Miki Yui: Small Sounds, the Cosmos

(Excerpt from Accompaniment for A-O-I-E-U by Cardero Gala through Youtube)
Sitting on the chair, Miki Yui faced to the mixer on the table and concentrated adjusting the sounds with both hands. The sound was from the mixer and from the surroundings, from toy-instruments and found objects which were set up by Rie Nakajima. Yui was so focused on composing the small sounds as if she was weaving fabrics. The experimental music from the environment she was “weaving,” however, intriguingly with the dynamics as Noh, although she managed the sounds simply with digital and analogue equipment. This live performance was composed with different ideas and artistic core of Yui and of Nakajima. The performance A-O-I-E-U however worked as a dialogue between both artists and the surroundings and generated something new, at Experimental Intermedia in New York in 2012. Continue reading

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Malina Suliman: For Free Expression Despite Social Threats

The right of free expression, as well as free speech, is human right. No matter women or men. Here is CNN’s Mallika Kapur interviewed Malina Suliman, an Afghan woman graffiti artist who, despite social threats, pushes for free expression. (“The Taliban Have A Plan For Me… “from Wrath0fKhan on Youtube)

Art of Kara Walker

“A lot of my works have been about the unexpected…”  — Kara Walker at Art21, 2003.

( by Art21 on Youtube)

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Karen Walker, Darkytown Rebellion 2001, cut paper and projection on wall, 14 x 37 ft. (4.3 x 11.3 m), Collection Musee d’Art Moderne Grand-Duc Jean, Luxembourg

I really love Kara Walker’s works. Especially her light projection and video, film, and performance. Like her wall-sized murals and cyclorama, Kara Walker employs light projection to cast shadows and create all-encompassing environments for viewers. In Darkytown Rebellion Walker applies paper-cut silhouettes to the wall and then washes them with vibrant light from colored transparencies on several overhead projects placed on the floor of the gallery. Viewers are further involved with this installation as their shadows are also cast onto the wall as they walk through the space. In this way, visitors literally enter the narrative and the history it suggests through their own silhouettes. Continue reading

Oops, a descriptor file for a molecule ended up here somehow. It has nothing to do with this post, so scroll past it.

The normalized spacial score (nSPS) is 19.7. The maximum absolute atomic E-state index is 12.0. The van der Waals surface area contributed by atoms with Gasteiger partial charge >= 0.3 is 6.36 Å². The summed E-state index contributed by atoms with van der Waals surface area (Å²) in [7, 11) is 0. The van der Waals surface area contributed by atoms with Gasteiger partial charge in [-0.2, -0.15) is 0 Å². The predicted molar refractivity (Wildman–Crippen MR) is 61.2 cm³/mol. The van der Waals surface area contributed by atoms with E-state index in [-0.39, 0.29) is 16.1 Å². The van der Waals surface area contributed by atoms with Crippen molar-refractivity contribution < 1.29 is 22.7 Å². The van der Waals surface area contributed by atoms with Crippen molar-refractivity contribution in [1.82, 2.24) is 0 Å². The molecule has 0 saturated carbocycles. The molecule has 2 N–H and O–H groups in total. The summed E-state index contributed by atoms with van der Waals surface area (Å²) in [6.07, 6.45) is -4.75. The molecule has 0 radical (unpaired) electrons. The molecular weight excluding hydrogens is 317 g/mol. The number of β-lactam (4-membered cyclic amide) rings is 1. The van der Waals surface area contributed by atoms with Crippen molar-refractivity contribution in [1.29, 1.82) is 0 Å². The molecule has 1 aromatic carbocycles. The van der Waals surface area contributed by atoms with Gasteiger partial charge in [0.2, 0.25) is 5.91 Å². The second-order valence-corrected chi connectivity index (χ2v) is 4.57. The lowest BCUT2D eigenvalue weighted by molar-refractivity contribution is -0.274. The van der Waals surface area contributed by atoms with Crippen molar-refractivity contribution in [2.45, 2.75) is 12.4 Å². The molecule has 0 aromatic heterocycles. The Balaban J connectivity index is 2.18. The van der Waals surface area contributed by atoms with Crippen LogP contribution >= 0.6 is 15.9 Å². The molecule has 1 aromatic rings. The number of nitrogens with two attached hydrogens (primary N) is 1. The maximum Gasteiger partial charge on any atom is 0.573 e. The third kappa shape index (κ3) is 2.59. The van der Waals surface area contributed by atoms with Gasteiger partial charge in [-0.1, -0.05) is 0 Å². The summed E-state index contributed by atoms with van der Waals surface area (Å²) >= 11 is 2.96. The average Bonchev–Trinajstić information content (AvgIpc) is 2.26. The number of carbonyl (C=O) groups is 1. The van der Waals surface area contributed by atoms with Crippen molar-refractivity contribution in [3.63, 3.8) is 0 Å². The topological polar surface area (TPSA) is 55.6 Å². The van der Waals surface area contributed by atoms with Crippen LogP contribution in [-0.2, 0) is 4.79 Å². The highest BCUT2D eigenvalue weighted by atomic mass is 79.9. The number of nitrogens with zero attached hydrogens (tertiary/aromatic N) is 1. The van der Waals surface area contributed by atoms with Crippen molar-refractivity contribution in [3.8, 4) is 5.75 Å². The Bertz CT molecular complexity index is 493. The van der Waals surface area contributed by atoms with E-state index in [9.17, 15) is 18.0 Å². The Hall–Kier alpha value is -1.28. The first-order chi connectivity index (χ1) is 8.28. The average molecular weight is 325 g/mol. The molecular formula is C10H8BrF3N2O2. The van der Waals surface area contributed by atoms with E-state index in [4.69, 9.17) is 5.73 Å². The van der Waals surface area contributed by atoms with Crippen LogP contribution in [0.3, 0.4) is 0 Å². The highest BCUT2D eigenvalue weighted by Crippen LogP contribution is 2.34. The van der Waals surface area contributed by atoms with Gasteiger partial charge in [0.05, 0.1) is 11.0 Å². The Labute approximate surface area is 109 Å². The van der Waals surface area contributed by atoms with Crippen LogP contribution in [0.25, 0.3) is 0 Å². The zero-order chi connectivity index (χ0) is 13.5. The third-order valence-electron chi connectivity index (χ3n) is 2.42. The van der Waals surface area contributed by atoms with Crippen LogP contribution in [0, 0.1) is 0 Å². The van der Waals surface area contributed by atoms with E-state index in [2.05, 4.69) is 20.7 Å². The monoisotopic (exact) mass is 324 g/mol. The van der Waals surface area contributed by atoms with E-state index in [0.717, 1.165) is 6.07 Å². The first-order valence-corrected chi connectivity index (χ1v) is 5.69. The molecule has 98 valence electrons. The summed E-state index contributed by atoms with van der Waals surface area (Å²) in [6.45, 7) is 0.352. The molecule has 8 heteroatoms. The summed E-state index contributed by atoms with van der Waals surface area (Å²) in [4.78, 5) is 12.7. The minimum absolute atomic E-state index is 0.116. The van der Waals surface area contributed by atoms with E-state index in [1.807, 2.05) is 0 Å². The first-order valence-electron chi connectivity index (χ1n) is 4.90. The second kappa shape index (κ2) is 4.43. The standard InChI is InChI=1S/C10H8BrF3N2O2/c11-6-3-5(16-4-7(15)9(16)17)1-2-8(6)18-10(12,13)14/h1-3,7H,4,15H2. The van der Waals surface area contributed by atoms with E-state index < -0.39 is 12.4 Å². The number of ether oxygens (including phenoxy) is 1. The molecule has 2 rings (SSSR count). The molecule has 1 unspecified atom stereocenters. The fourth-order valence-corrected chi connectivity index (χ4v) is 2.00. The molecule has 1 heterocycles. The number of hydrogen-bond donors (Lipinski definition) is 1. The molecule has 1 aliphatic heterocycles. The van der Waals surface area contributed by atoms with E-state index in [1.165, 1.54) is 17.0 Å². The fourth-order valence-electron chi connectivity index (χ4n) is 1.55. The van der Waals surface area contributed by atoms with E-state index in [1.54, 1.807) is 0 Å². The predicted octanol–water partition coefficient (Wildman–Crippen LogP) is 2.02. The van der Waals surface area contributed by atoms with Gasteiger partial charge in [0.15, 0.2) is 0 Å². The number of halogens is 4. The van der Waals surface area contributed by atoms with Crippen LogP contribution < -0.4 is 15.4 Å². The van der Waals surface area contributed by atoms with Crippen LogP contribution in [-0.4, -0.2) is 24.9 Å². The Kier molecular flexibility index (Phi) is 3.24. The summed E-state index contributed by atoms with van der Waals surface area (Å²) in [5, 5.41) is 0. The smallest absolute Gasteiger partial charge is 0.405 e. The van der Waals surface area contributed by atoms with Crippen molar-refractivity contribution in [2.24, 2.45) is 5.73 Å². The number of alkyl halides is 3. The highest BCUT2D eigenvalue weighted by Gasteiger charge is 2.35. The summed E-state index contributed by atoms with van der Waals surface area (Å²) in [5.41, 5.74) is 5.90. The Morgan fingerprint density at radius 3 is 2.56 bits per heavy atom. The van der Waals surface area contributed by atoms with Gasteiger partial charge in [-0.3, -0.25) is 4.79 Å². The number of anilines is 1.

Theresa Hak Kyung Cha: Her Story Will Be Continued

 “I want to be the dream of the audience.” – Cha’s manuscript of “A Ble Wail (1975)

A Ble Wail, Theresa Hak Kyung Cha, solo performance at the Worth Ryder Gallery in Berkeley, 1975. (©Theresa Hak Kyung Cha, photo courtesy of Trip Callaghan)

A Ble Wail, Theresa Hak Kyung Cha, solo performance at the Worth Ryder Gallery in Berkeley, 1975. (©Theresa Hak Kyung Cha, photo courtesy of Trip Callaghan)

Theresa Hak Kyung Cha, born in south Korea, studied in the U.S. and France, received her M.F.A. from U. C. Berkeley in 1978 and worked at Berkeley Art Museum and Pacific Film Archive. On November 1982, six months after her newlywed, only one week before her book Dictée published, Cha was tragically murdered by a stranger. However, the solo exhibitions and retrospective for Cha, rivetingly, continue appearing at art institutions all over the world. Her reputation has continued to grow.[“Dictee- choreolab Dictee- choreolab DNA” By Soomi Kim from Youtube]

Continue reading

Trinh T. Minh-ha: The Infinite Reflection Between Mirrors

(“Reassemblage: From the Firelight to the Screen” by walkinthaprospects on Youtube)

Still-image of film A Tale of Love. Produced and directed by Trinh T. Minh-ha and Jean-Paul Bourdier. Photo © Trinh T. Minh-ha

Still-image of film A Tale of Love. Produced and directed by Trinh T. Minh-ha and Jean-Paul Bourdier. Photo © Trinh T. Minh-ha

The image of this mirror reflects another mirror’s reflecting of the other mirror’s reflection… The endless reflective images between the mirrors, is one of the major concepts of Trinh T. Minh-ha’s works. Born in Vietnam, the prolific writer and artist Trinh studied composition, literature and ethnology in Vietnam, the Philippines, France and America. Her insightful cross-cultural and educational backgrounds profoundly contributed to her cross-disciplinary art practice. In her artworks and writings, naturally, Trinh offers multiple perspectives which have challenged the conventional and western notions. Continue reading

Ai Weiwei: Life is in Danger Everyday

Ai Weiwei talks about his concept: (“Ai Weiwei: Life is in danger everyday” by Louisiana Channel)

Ai Weiwei and Coke Cola Urns: The Democratizing or Commercializing of Art?

Ai Weiwei, Neolithic Culture Pot with Coca-Cola Logo, 1992, Neolithic pot with acrylic paint, 12” x 13.125”. Photo: Courtesy of the artist

Ai Weiwei, Neolithic Culture Pot with Coca-Cola Logo, 1992, Neolithic pot with acrylic paint, 12” x 13.125”. Photo: Courtesy of the artist

Ai Weiwei’s works often questions the exchange value of the cultural product in the global capitalistic system. One of the example is “Neolithic Culture Pot with Coca-Cola Logo.” Coca Cola as an art object easily brings us back to Andy Warhol’s concept: art belong to the pop. Warhol’s Pop art establishes the model that brought art to the public eye, not just for the elite. That pop culture can be art is not only revealing the commercial value but also to a certain degree, the democratic preference. Continue reading

Qin Yufen : Sound, Art, and Asian Aesthetics

Qin Yufen, Wind Without Words, sound installation, 2001

Qin Yufen, Wind Without Words, sound installation, 2001

Qin Yufen, a woman sound artist, born in China and based in Germany for many years. With digital techniques to create sound, Qin further develops the poetic power with her sensibilities of classical Chinese icons. (Click below to see her film clip) Continue reading